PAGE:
“Harry Listens to Mister Parker Play” — a poem by Michael L. Newell

July 26th, 2018

“Charlie Parker” by Edith Temmel

 

 

HARRY LISTENS TO MISTER PARKER PLAY

wind howls through trees round
corners shaking bushes windows eaves
lightning fractures night and all
you locked up in memory too fragile
to be handled comes tumbling out
hail batters panes a flurry
of insistent notes damn it listen
this is important people are hurting here

when the rain starts after hail subsides
and the wind eases off to casual riffs
you are floating on tears the liquid breath
of every living in pain creature in the world
and no you do not can not understand this is the fundamental
music of life too simple too complex for words
thoughts movement all you can do is listen
LISTEN until silence comes and you find yourself

more alone than ever you have been…

 

__________

 

Michael L. Newell has lived abroad for one-third of his life in thirteen countries on five continents.  He has recently had poems published in Current and Verse-Virtual He has a new book of poems coming out from Bellowing Ark Press in Seattle within the next few months.  Its title is Meditation of an Old Man Standing on a Bridge.

 

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In This Issue

This issue features an interview with Bing Crosby biographer Gary Giddins; a collection of poetry devoted to the World War II era; and a new edition of “Reminiscing in Tempo,” in which the question “What are 3 or 4 of your favorite jazz recordings of the 1940’s” is posed to Rickie Lee Jones, Chick Corea, Tom Piazza and others.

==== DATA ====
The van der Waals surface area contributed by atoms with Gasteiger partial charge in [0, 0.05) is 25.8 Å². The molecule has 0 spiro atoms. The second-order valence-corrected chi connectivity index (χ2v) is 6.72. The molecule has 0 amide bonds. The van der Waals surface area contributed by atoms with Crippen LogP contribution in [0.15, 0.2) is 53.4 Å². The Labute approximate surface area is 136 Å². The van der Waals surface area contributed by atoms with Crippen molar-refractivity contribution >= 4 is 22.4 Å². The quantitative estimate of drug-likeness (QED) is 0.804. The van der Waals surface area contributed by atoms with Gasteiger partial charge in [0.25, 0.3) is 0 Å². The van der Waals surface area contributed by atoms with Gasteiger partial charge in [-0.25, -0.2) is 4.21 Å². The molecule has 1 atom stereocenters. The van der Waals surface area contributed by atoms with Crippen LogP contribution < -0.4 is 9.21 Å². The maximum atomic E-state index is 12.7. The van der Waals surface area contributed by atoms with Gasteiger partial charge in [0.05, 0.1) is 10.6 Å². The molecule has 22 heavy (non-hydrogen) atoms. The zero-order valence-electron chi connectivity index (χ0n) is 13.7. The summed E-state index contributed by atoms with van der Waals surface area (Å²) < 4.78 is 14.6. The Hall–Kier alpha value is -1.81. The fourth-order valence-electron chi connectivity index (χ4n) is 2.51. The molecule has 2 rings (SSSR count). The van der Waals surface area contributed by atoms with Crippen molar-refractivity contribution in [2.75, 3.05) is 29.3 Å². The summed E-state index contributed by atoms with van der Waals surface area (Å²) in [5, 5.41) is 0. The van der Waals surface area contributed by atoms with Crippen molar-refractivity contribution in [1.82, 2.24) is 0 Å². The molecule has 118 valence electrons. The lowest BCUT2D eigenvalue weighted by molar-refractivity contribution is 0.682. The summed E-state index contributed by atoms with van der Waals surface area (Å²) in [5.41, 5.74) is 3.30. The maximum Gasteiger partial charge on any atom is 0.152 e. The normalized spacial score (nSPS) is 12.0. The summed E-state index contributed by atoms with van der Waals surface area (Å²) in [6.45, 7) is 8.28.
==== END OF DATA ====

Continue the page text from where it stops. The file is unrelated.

Features

In this edition of Reminiscing in Tempo,, Chick Corea, Rickie Lee Jones, Tom Piazza, Gary Giddins, Randy Brecker, Michael Cuscuna, Terry Teachout and many others answer the question, “What are 3 or 4 of your favorite recordings of the 1940’s?”

Interviews

Interview with Bing Crosby biographer Gary Giddins, author of the new book "Swinging on a Star: The War Years, 1940 - 1946"

Poetry

Eight poets — John Stupp, Aurora Lewis, Michael L. Newell, Robert Nisbet, Alan Yount, Roger Singer, dan smith and Joan Donovan — write about the era of World War II

The Joys of Jazz

Award winning radio producer and host Bob Hecht shares his love of jazz through his podcasts on his site “The Joys of Jazz.” In this edition, he tells two stories; the history of the virtual anthem of World War II, “I’ll Be Seeing You,” and the friendship and musical rapport of Bing Crosby and Louis Armstrong.

Short Fiction

Hannah Draper of Ottawa, Ontario is the winner of the 49th Jerry Jazz Musician New Short Fiction Award. Her story is titled "Will You Play For Me?"

Coming Soon

Three prominent scholars in a conversation about the lives of Billie Holiday, Ralph Ellison, and Langston Hughes (pictured)

Contributing writers

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